|Time Carrying Truth, by Laurent Cars (Metropolitan Museum of Art)|
Christmas 2017 is in the can, another heirloom ornament to be carefully boxed up and exiled into the attic for another 50 weeks.
Did you have a good one? We did the traditional Jew 2-Step: Chinese food and a movie—"Call Me By Your Name," not my pick; imagine a gay Woody Allen movie without the witty dialogue. My younger son summed up the problem most succinctly: "They weren't people." My assessment comes in second: "It made 'Toy Story' seem like a documentary.'"
Over now. On to the obligatory Year in Review. Though I always chafe at that, because it implies our years are memorable, and they're not. Before parading by the lowlights of 2017, let's put it aside and consider, oh, 2007.
Just 10 years ago. George W. Bush was president. Can you remember a single event from that year? Not in your own life, not little Aiden being born, but something from the larger world? Let's see ... White Sox won the World Series in 2005 ... that's close. Obama was elected in 2008, closer still... Hmm, in 2007 ... ahhh, nope, can't do it.
Cheating, through the wonder of the Internet, I plug in "noteworthy News Events of 2007" and get Time's Top 10 stories, starting unpromising with 1. "Transition in Pakistan."
I'm sure a big deal in Pakistan; here, not so much.
Of the 10, only two seem at all significant today: the debut of the iPhone, and the Virginia Tech shooting. The rest? Recall of Chinese Toys? Protests in Burma?
See that's the problem. You need perspective to know what developments will actually resonate over the years. Of course 2017 will be remembered as Donald Trump's first year in office, as well as, maybe, for the carnival of revelations of heretofore hidden instances of sexual harassment. I'm not convinced that the second isn't a mania, a fad like goldfish swallowing, instead of an actual shift in society's frequently-dismissive treatment of women. Being a sexual predator sure doesn't seem a bar to the Oval Office.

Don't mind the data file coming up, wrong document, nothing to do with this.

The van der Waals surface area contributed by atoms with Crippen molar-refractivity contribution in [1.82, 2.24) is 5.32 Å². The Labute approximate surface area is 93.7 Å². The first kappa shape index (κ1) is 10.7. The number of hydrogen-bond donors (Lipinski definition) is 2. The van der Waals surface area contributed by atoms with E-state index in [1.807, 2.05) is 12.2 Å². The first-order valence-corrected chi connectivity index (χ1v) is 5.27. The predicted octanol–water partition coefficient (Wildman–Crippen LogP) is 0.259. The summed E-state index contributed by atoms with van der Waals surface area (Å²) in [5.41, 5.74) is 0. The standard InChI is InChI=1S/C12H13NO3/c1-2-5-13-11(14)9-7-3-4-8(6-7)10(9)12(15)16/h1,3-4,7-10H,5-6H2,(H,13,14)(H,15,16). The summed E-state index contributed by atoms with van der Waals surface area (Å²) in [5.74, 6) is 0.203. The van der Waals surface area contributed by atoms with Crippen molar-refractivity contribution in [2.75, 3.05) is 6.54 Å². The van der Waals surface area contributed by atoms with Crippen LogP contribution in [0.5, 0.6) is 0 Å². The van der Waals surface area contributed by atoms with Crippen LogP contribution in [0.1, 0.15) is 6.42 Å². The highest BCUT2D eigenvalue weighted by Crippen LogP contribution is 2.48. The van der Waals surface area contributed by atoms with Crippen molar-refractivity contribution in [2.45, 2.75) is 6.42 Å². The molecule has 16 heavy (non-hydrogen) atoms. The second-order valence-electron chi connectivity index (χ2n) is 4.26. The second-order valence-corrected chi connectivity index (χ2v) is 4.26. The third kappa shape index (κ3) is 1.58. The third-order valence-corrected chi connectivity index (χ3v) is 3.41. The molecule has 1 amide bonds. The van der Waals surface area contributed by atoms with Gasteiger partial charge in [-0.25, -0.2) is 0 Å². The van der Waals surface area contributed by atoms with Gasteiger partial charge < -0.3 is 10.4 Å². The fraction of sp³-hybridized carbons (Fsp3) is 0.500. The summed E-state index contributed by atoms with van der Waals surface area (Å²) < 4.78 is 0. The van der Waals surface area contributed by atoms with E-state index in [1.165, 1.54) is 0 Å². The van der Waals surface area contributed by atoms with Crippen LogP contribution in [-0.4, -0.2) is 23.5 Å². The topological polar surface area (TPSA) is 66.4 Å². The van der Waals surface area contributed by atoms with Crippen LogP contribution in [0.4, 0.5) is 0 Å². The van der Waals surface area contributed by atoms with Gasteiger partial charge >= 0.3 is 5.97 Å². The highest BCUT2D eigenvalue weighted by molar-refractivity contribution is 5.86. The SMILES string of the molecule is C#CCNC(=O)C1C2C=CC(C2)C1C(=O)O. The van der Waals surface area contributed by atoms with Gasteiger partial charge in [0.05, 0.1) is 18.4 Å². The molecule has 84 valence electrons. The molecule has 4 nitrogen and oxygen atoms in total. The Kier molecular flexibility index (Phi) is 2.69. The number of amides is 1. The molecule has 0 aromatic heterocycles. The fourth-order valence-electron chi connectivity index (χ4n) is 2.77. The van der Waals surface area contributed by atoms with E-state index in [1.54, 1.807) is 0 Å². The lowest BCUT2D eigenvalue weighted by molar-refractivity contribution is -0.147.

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I note that your brief review of "Call Me By Your Name" was edited out of the Sun-Times version of this post. Any reason for that?ReplyDelete
Space. The print newspaper has to fit within a finite space. Not an issue online. I do the editing myself.Delete
I think you have more hope than me. From much of what I have been reading it will take years to reduce what this administration has done in one year.ReplyDelete
What this administration has done hardly compares to things like the Patriot Act and the war in Iraq. As far as the tax bill painting it as taking poor people's money and giving to the rich is not accurate. The money being given back to the rich was theirs to begin with. They just won't be paying it in as taxes. This bill does not increase taxes on the poor to give money to the rich. That's simply falseReplyDelete
You are correct. No one will be reaching into the middle class pockets and pulling money out and giving it to the rich.Delete
But then that's a child's image of how the system works.
Everything is interconnected. There is no better place than the U.S. in the history of the earth to be rich. The benefits of being rich are limitless. Rather than give back to the society that makes them wealthier than sultans, the wealthy class now get more, and what once went to support a social safety net for the least among us has been diminished. The only way to pay for the tax cut is by gutting Social Security and Medicare, two programs that much of America's elderly underclass depend on for survival.